Introduction by analogy.

I remember that Rouseeau used to drone on about the great library in Alexandria, y’know the world’s ultimate repository of knowledge, lost for millenia: just another one of those great creations of mankind that are meant to be floating around somewhere.

Anyway his version of the story was that when the turks or the ottomans or whoever invaded egypt and captured the city, the great general, let’s call him Pashmina, messaged his boss, the Sultan, asking what to do with the library, it being the end of all ends, magnificent jewel of orient, etc. The sultan (let’s call him Mohair – this story needs a little life), Mohair says, has this library got anything more than the Koran in it? And has it got anything less than the Koran in it?

“Of course” Pashmina goes, “yes, of course it does: It’s gotta have one or the other, basic logic innit, me ol’ cocka sparra.” (Sorry about the cockney accent but in my experience most pashminas are seen in the east end)

‘Ah’ says Mohair

“Ah?” says Pashmina “guv?” (continuity of character – that’s what I admire in a two-thousand year-old turk. Oh, and a respect for personal space.)

“Well, if the library contains anything beyond the Koran, it must be burnt as blasphemous” says Mohair,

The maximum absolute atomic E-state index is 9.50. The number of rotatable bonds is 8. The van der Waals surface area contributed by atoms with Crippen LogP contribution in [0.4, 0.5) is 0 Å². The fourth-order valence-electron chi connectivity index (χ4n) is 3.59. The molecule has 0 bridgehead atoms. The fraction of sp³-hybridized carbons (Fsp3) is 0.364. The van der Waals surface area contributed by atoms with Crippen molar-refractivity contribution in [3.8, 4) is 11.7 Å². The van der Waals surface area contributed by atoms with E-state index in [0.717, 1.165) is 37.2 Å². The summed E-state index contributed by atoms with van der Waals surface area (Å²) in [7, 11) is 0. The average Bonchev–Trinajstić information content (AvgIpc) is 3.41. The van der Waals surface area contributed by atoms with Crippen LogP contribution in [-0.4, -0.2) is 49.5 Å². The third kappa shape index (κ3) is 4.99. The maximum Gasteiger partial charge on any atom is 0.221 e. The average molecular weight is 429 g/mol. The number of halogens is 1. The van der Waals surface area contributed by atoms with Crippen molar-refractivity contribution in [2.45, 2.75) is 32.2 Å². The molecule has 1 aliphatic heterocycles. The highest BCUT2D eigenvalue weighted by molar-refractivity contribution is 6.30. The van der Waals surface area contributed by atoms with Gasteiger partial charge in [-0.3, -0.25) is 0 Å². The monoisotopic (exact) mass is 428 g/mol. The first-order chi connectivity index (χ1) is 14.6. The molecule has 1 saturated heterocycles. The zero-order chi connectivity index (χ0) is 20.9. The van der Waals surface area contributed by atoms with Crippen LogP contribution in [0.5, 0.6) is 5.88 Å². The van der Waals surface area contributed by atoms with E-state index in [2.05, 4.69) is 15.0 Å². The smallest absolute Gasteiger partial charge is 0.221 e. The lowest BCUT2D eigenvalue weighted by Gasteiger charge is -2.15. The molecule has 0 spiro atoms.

“I think I can see where this is going” says Pashmina “do you mind if I pop to the loo while you finish the story?”

“Not at all. And if it contains anything less than the koran…”

“ah…yes..?”, says Pash’s voice, echoing slightly from his position in the porcelain tabernacle

“…there’s no point keeping it: waste is a sin, and paper makes a good fire.”

“right.” Pasmina says, as he emerges from the land of ablutions, tugging tight his drawstring pants “you weren’t one of those kids who used to use magnifying glasses on crickets were you?”

“Off with your head” says Sultan Mohair

“You can’t chop off my head! I’m merely an illustrative tool used by a 21st century layabout to represent the thought processes of a seventeenth century philosophe” Sez Pashmina, fading back into the ether…

The point is, Rousseau said, this is all academic, the sultan was completely wrong, the library should have been preserved for future generations, it belongs in a museum, etc.

But Rousseau said also said that if they’d been talking about the bible, the sultan would have been spot on.

I guess what I’m trying to say is that this is my blog. It’s meant to hold all my thoughts, feelings, etc. (though at this rate I may have to build an extension). Values are malleable, they’re individual, and you and I have gotta accept that there’s no right and wrong in them. I just hope that accepting that, you also manage to enjoy my exegesis a little more than most.

Oh by the way: